Photo courtesy of European Space Agency
The adjectives used to describe the spectacle have been interesting. We have been drowning in words like spectacular, stunning, breath taking and one reporter described it as the most beautiful thing she had ever seen. Really? I’m sorry but I don’t actually think it is that beautiful. Extraordinary yes, amazing maybe, even incredible but I don’t think it even comes close to dozens or even hundreds of sunsets I have seen for example. I have seen spectacular mountain vistas, stunning towering sea cliffs and even breath taking fields of red poppies swaying in a summer’s breeze which all provide a visual spectacle far more stimulating and rewarding than an eclipse of the sun. I think a lot of these commentators are missing the point.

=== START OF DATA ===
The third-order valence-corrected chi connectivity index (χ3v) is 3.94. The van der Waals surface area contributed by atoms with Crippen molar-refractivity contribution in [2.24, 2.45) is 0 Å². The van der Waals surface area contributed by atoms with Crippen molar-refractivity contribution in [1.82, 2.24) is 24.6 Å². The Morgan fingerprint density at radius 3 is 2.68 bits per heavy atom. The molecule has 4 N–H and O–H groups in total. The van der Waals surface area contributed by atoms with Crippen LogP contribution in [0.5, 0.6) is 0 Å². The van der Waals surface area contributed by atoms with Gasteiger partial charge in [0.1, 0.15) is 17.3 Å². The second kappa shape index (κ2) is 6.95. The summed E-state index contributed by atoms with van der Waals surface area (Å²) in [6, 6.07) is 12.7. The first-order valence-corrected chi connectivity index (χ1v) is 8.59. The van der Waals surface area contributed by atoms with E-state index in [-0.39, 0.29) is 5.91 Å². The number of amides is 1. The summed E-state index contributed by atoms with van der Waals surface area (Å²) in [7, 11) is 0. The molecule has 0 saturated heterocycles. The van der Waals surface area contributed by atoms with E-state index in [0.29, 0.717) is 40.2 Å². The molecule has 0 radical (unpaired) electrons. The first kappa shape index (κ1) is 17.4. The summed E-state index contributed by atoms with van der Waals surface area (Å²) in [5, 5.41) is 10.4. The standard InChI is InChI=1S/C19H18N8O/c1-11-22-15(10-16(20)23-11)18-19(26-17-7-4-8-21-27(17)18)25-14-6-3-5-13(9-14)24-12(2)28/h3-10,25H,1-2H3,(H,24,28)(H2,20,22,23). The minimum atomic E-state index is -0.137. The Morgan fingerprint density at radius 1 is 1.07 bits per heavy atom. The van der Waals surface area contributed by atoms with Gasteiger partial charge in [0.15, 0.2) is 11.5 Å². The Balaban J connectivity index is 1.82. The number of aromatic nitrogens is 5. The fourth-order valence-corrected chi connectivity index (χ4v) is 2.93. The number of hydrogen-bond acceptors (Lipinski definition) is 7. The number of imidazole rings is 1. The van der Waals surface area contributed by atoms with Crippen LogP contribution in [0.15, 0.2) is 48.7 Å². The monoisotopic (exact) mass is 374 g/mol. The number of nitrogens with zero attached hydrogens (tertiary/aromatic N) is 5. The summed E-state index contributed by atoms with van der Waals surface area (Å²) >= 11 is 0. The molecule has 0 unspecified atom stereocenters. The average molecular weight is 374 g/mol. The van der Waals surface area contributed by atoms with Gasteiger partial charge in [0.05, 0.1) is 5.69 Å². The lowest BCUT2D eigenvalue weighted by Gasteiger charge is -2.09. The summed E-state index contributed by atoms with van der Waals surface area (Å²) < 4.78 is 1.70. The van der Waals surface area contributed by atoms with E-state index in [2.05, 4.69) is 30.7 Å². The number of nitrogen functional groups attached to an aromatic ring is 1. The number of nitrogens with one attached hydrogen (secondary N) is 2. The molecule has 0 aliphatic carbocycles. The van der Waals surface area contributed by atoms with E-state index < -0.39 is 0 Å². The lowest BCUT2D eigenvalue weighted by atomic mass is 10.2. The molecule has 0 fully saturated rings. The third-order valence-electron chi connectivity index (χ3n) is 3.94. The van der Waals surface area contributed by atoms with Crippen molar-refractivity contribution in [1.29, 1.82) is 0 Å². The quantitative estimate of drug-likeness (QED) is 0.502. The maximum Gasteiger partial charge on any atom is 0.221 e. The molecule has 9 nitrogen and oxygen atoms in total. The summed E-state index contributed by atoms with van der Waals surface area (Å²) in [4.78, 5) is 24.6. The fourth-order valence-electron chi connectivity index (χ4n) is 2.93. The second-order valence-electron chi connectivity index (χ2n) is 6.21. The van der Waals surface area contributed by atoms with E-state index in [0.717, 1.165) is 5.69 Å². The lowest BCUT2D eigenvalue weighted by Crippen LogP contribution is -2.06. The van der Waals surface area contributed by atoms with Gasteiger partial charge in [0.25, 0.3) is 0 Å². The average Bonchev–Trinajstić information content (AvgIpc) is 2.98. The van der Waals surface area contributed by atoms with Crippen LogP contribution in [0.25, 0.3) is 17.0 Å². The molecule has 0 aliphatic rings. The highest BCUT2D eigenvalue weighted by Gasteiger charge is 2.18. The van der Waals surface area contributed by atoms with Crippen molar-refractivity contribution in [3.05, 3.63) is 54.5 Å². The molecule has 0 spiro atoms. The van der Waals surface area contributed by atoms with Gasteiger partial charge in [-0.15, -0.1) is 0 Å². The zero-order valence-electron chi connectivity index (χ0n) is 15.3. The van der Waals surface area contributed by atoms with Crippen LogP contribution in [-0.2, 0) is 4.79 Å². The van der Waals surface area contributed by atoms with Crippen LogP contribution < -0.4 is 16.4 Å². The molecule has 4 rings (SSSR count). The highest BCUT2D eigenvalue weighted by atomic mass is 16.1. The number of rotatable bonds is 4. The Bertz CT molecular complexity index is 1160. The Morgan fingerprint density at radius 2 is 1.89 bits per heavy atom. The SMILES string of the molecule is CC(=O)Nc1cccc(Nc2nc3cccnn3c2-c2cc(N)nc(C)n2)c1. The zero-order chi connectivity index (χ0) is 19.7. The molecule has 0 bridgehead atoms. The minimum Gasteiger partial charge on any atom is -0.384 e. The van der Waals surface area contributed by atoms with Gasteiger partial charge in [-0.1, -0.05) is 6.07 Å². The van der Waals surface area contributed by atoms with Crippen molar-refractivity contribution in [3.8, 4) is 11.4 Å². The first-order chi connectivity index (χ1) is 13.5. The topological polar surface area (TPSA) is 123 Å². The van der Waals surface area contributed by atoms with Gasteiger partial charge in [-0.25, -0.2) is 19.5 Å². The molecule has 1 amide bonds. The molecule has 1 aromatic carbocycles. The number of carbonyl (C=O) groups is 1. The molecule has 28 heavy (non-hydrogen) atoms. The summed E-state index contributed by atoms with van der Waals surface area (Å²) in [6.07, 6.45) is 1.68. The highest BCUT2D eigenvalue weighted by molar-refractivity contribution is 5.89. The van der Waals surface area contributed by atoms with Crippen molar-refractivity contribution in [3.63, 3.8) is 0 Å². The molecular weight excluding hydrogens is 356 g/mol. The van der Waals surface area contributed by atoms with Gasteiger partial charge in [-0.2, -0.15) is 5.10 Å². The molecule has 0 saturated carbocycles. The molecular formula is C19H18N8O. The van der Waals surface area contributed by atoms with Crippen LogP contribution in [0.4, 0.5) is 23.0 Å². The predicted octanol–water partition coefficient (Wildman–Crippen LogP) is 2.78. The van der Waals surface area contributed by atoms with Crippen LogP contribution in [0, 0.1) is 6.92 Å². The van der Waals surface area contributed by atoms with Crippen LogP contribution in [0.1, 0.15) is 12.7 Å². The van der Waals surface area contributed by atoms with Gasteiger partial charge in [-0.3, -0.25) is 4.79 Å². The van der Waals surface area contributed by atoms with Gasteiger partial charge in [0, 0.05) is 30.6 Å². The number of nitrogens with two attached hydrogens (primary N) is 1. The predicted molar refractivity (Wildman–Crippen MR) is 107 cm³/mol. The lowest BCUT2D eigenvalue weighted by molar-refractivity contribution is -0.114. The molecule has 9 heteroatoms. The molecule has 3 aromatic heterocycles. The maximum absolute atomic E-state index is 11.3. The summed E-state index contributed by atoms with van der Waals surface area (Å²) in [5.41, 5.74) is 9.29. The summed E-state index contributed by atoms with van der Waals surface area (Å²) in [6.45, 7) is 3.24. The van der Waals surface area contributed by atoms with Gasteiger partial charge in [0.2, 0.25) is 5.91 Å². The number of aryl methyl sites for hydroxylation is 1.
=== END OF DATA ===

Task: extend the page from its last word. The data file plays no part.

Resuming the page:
Sunset over Jura
I am not trying to belittle this phenomenon at all. I just think that it is special, not because of its beauty, but because of its rarity. The correct reason for making such a fuss about it is that it may be the only one some people will see in their entire life time. Now that is special. Depending upon where we are on the planet, weather conditions or restrictions imposed upon us by our circumstances some of us may never see an eclipse from birth to death. That’s what makes this event worth shouting about. That’s why we should celebrate it, because it is precious.
So if the true value of an eclipse of the sun lays in its very rare nature then surely that is true of other uncommon and unique experiences. But here’s a thought: You can’t simply choose to see an eclipse of the sun whenever you like, you have no control over such things, but you can enjoy equally rare and precious experiences almost at will.